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Thursday, March 9, 2006
Who are you, Tommy?
Pete Townshend's rock opera changes over the ages
Special to The Japan Times
" 'Tommy' didn't really answer anything, which was the beauty of it.''
-- Roger Daltrey, lead singer of The Who
"It's just like an opera -- the story is incredibly difficult to follow.''
-- Kit Lambert, manager of The Who
Among the music nerds in my Long Island junior high school in the early 1970s, there was a brief debate over which was the better "rock opera": The Who's "Tommy," first recorded in 1969, or Andrew Lloyd Webber and Tim Rice's "Jesus Christ Superstar," which came out in 1970. Besides being offensive to some of the more religious members of this clique, "Superstar" was considered too slick and, as my friend Glenn put it, "Broadway- sounding" to qualify as rock anything. But Glenn was prejudiced. He had been a Who fan since elementary school.
I preferred "Superstar." As a cycle of songs that told a story, it seemed more satisfying than "Tommy," which I didn't get. Glenn thought I was a total loser. He'd drag me down to his basement every chance he got and make me listen to it over and over, and while I liked some of the songs well enough, I found all that exposition boring. Glenn wouldn't even listen to "Superstar." Comparing the two albums was a sacrilege, and not because "Superstar" was about Our Lord. To him, Pete Townshend was Our Lord. The argument finally ended when "Who's Next" was released. Now there was an album we could agree on.
It wasn't until Ken Russell's movie version came out in 1975 that I understood the basic plot of "Tommy." The first part was OK in a Tennessee Williams sort of way: Capt. Walker goes off to fight the Germans while his wife back in England gives birth to their son, Tommy. Believing him killed in action, the wife takes a lover, but Capt. Walker shows up after the war, finds the couple in flagrante delicto and the lover kills him. Tommy witnesses this and instantly goes deaf, dumb and blind.
The rest of it meandered through an endless search for cures, Tommy's drippy inner monologues, and his ascendance as a prophet because of his pinball skills. Metaphorically, these elements had possibilities, but Russell vulgarized them to the point of camp. The sound didn't help, either. At the time The Who were the loudest rock band in the world, and both the original album and the movie soundtrack sounded thin and cautious. The songs only came alive when The Who played them in concert.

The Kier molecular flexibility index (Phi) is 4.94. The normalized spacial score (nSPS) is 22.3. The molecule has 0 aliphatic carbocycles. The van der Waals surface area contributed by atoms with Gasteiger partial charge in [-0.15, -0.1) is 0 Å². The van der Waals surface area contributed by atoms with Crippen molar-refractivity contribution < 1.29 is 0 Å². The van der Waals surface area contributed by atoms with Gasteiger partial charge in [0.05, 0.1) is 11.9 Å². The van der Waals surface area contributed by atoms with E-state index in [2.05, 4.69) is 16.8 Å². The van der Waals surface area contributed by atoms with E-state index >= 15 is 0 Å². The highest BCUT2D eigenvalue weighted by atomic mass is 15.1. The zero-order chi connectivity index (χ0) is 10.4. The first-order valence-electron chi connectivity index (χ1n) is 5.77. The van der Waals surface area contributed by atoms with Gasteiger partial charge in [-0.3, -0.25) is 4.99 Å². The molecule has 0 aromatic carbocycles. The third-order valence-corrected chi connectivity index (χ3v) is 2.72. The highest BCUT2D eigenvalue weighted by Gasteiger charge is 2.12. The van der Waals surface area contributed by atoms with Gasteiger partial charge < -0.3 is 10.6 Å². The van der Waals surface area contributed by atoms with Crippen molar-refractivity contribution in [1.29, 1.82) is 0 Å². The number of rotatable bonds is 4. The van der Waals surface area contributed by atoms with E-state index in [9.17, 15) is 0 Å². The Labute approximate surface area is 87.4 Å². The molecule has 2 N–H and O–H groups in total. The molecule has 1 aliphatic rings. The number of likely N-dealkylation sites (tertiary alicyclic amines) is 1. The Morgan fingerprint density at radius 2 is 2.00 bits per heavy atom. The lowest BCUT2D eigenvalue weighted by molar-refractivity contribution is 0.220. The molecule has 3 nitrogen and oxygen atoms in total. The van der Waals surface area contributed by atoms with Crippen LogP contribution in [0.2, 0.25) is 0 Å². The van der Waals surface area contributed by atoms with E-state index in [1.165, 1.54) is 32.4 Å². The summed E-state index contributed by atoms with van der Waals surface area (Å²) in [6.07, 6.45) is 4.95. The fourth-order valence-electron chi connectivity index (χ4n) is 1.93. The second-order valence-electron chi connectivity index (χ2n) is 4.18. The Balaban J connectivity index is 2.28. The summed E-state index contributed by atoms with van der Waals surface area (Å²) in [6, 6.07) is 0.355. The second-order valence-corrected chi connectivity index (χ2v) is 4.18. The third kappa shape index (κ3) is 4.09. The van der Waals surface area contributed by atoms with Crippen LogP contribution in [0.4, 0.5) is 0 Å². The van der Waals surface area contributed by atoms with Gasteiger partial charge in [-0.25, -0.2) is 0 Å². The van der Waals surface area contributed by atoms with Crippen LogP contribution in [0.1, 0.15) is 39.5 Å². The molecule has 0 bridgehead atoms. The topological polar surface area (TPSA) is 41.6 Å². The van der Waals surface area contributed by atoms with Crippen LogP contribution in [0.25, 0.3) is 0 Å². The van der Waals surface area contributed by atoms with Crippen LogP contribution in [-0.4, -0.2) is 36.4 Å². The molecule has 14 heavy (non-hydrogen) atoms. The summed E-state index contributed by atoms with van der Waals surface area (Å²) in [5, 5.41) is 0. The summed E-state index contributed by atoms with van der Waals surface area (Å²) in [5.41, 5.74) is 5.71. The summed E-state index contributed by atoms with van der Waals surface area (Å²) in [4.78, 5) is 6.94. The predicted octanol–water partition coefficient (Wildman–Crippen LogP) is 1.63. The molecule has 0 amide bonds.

Glenn isn't around any more, but I always think of him when I hear The Who, and I'd love to know what he would think of the musical version of "Tommy," which premiered on Broadway in 1993. His inner 14-year-old would have been disappointed that his hero had come to this, but by 1993 the album had been around for almost 25 years, and Pete Townshend was no longer someone who would literally cut his hands to ribbons to get that huge guitar sound. On The Who's 1989 tour, he reportedly remained at the side of the stage so as not to aggravate his hearing problems.
Does a musical version of "Tommy" still have something to say to a rock audience? Daniel Sher, an executive producer with Big League, a touring theatrical company that's been performing "Tommy" for 10 years and which is currently in the middle of an 18-day run in Tokyo, seems to think so. " 'Tommy' is serious rock 'n' roll," he told me in a telephone interview from Kentucky where the cast was preparing for its Japan run. "It's not like, say, 'Footloose.' It's real.